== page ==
The project partnership was critical to the successful completion of the microgrid. The Schatz Energy Research Center was the prime contractor with the CEC and fulfilled the crucial roles of project management and integration engineering. As the regional utility partner, PG&E’s support of the microgrid concept at the CEC proposal stage — and throughout the three-year project — was essential. PG&E’s staff supported the Tribe’s purchase of the PG&E infrastructure onsite downstream of the PCC, and helped obtain California Public Utilities Commission approvals of this purchase. PG&E conducted interconnection design review and approval, assisted with value engineering and worked with the project team to complete four separate required agreements: Purchase and Sale Agreement, Special Facilities Installation Agreement (for PCC installation and change from secondary to primary customer status), Service Line Agreement, and Generating Facility Interconnection Agreement (multiple tariff).
Siemens and Idaho National Laboratory (INL) introduced the project concept to the Schatz Energy Research Center and the Tribe. The microgrid uses Siemens Microgrid Management System (MGMS) at its core, and Siemens engineers used the Spectrum 7 platform for this installation — the first of its kind at the community scale. Siemens and the project team worked closely with INL to conduct hardware-in-the-loop (HIL) testing that de-risked the system before installing and operating live onsite. The MGMS controller forecasts several key parameters and datasets to optimize economics and automate certain functions, such as load shed. INL provided HIL testing at its microgrid test lab to de-risk the system functions and to facilitate staff training on a real-world system. INL supported the project through three rounds of testing and several training sessions for engineering, facilities and IT staff.
Tesla energy battery storage is at the core of the microgrid’s ability to seamlessly transition from autonomously island to re-parallel with the utility grid. Tesla’s engineering staff supported system integration within the microgrid, and their storage technology resulted in the full use of the onsite solar generation.
If the larger grid goes down, the microgrid can detach from the larger grid and provide 100% of the campus power for as long as needed (with manual load shed available through the MGMS as needed). In business-as-usual circumstances, the microgrid uses only the solar array and battery storage as its generation platform, with some import from PG&E. The Tribe has two older, pre-existing diesel generators included in the microgrid that are used for generation redundancy. By including the generators, in the short term, the microgrid can use their emergency power, and the Tribe can cost-effectively de-prioritize their use over time — while not stranding the assets — in a methodical transition to decarbonized energy.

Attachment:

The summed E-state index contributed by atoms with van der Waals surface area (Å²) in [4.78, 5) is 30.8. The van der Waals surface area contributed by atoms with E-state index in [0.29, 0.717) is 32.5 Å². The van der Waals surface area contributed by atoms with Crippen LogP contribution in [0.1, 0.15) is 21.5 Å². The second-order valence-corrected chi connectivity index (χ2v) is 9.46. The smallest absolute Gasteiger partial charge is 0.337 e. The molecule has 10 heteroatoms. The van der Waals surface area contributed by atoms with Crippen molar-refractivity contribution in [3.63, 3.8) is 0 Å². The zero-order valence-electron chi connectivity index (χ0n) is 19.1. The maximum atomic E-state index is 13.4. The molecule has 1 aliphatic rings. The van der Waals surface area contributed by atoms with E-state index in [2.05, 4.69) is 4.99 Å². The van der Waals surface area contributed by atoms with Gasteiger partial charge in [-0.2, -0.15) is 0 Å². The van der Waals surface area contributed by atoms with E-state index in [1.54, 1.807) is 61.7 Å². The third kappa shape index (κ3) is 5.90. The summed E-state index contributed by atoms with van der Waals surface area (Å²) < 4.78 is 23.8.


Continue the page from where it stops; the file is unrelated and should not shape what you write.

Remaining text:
During design, deployment, testing and commissioning of the Tribe’s microgrid, recommendations emerged, as illustrated in this abbreviated list:
• It is essential to have an empowered lead integrator.
• Do not underestimate the integration challenges with communications protocols, vendor requirements, legacy equipment and equipment compatibility.
• Partners’ work should include scopes that support overall project integration, with the note that vendors may or may not work well together.
• Use advanced protection relays in the microgrid control system and ensure adequate relay programming time.
• Utility communication is fundamental to a microgrid
project; communicate early and often with the utility and respect interconnection and safety requirements.
• Account for network latency and control cycle times, especially when solar output is large relative to loads.
• HIL testing in a real-time digital simulation environment is critical to test design and operational integrity, find flaws and make changes prior to going live with the system.
• Use the HIL test phase to train staff on system and ensure operator redundancy.
• During live testing, use detailed test plans with contingencies for all failure modes.
• Include tradespeople with field experience at the micro-grid site on your project team.
• IT upgrades can disrupt communications between microgrid components and cause operational issues, therefore, coordination between IT and facilities is essential.
• Account for large reactive loads during design.
Specific economic benefits center around the Siemens MGMS’ ability to automate energy optimization and arbitrage, by using rate structure and weather and other forecasting data. The Tribe has reduced annual energy costs within the microgrid by approximately 30%, due to the durability and lifetime performance of solar PV paired with storage. The Tribe expects to maintain this leveled, predictable energy cost through the conservative, expected lifetime of the project. The microgrid enabled a 10% increase in clean energy jobs within related government divisions (facilities and IT). And the microgrid design and implementation allows for expansion — adding more solar PV, increasing battery storage and incorporating new energy-efficiency measures — that will increase economic benefits.